Seriously, how could you? What has Chick-Fil-A ever done for you? Sold you some fatty chicken at a ridiculous mark-up? Made you chuckle at semi-literate cartoon cows? You mean more to me than KFC possibly could. If I, in turn, don’t mean more to you than a chicken sandwich from Chik-Fil-A–if my life, my quality of life, and my dignity are such afterthoughts to you that you’d not only refuse the boycott, but go out of your way to support someone who was hurting me? if I let this stand, if I don’t stand up to the bullies and if I let my friends egg the bullies on, what does that make me?

Well, it makes me a Chikin.

Yeah, so suddenly it is cause for anger, ridiculous or not.

But I’m not going to stop being Facebook friends with anyone over this issue.

Instead, I will remain. And, when you see my face with my partner’s in my profile, maybe you will examine not simply what your opinions are about gay people, or gay marriage, or the first amendment, even; maybe you’ll  examine not merely your opinions but your values. What is friendship to you? What is loyalty? How important are human life and dignity to you? Are they more important than fitting in with your social group? Are they more important than loyalty to a corporate brand, or a political party, or some misguided church teaching?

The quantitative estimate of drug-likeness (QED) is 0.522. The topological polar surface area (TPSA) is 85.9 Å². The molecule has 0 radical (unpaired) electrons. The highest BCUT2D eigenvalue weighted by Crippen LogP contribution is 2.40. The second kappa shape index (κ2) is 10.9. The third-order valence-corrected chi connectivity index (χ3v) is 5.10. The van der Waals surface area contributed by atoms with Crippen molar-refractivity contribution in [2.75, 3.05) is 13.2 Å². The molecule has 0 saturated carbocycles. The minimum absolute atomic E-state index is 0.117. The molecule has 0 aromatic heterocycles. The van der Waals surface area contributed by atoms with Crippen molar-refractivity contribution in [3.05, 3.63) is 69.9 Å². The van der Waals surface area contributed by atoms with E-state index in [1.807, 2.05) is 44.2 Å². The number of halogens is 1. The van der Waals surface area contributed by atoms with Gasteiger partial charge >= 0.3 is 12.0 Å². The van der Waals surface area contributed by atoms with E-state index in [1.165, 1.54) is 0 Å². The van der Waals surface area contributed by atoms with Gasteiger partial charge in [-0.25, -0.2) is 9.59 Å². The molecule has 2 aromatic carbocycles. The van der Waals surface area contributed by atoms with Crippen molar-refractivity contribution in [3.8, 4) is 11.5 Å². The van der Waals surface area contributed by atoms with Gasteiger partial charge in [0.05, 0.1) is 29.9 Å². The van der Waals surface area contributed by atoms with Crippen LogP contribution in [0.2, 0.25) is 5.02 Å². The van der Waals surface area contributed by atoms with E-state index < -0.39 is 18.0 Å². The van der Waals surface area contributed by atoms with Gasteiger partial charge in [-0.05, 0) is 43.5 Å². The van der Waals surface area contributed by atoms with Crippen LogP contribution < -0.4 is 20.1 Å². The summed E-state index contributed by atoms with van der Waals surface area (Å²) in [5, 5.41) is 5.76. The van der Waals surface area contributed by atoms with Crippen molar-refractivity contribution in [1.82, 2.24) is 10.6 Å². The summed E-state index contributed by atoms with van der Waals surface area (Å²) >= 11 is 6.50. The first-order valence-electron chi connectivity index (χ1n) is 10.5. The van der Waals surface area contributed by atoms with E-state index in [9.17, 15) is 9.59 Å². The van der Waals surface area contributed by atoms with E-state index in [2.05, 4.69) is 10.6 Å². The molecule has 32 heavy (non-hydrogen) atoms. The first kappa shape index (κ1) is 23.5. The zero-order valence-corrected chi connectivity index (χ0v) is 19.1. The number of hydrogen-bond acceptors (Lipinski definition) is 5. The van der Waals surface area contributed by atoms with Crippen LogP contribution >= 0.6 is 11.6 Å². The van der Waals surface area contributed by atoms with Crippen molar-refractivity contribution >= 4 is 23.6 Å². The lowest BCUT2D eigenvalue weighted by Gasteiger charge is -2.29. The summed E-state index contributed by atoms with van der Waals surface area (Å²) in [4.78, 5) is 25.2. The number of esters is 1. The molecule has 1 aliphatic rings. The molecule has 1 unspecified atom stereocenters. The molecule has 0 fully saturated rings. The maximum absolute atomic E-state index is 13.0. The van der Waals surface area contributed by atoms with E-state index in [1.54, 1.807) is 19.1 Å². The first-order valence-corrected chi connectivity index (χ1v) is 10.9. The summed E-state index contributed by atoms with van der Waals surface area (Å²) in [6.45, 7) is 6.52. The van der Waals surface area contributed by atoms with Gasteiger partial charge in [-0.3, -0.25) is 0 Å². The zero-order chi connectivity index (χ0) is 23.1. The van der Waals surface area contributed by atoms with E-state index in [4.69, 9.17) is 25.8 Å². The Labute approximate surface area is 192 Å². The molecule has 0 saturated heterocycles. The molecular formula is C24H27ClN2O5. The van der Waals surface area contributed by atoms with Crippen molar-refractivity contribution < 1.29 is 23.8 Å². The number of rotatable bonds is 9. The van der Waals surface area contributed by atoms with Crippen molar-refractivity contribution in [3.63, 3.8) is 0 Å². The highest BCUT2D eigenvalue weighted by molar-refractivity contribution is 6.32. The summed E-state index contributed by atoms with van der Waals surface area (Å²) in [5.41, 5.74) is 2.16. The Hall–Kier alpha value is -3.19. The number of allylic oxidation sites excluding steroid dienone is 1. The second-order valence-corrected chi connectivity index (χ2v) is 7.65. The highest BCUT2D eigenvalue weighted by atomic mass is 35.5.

That’s why we’re so angry. This is personal for us. There are times in your life when you have the opportunity to stand up for your friends. When you let that opportunity pass, your friends notice. It doesn’t mean we can’t be friends, but it diminishes you, and it diminishes the friendship. That’s how it is, no matter what the issue or what the venue.

So stand up. Stand up for us. Do the right thing. You don’t have to agree with us on everything, but repudiate Chick-Fil-A. Unlike them on Facebook. Withdraw your support for them. Join us in the boycott. If you can’t do that, then please ask yourself whether I’m your friend. In fact, ask yourself whether anyone is.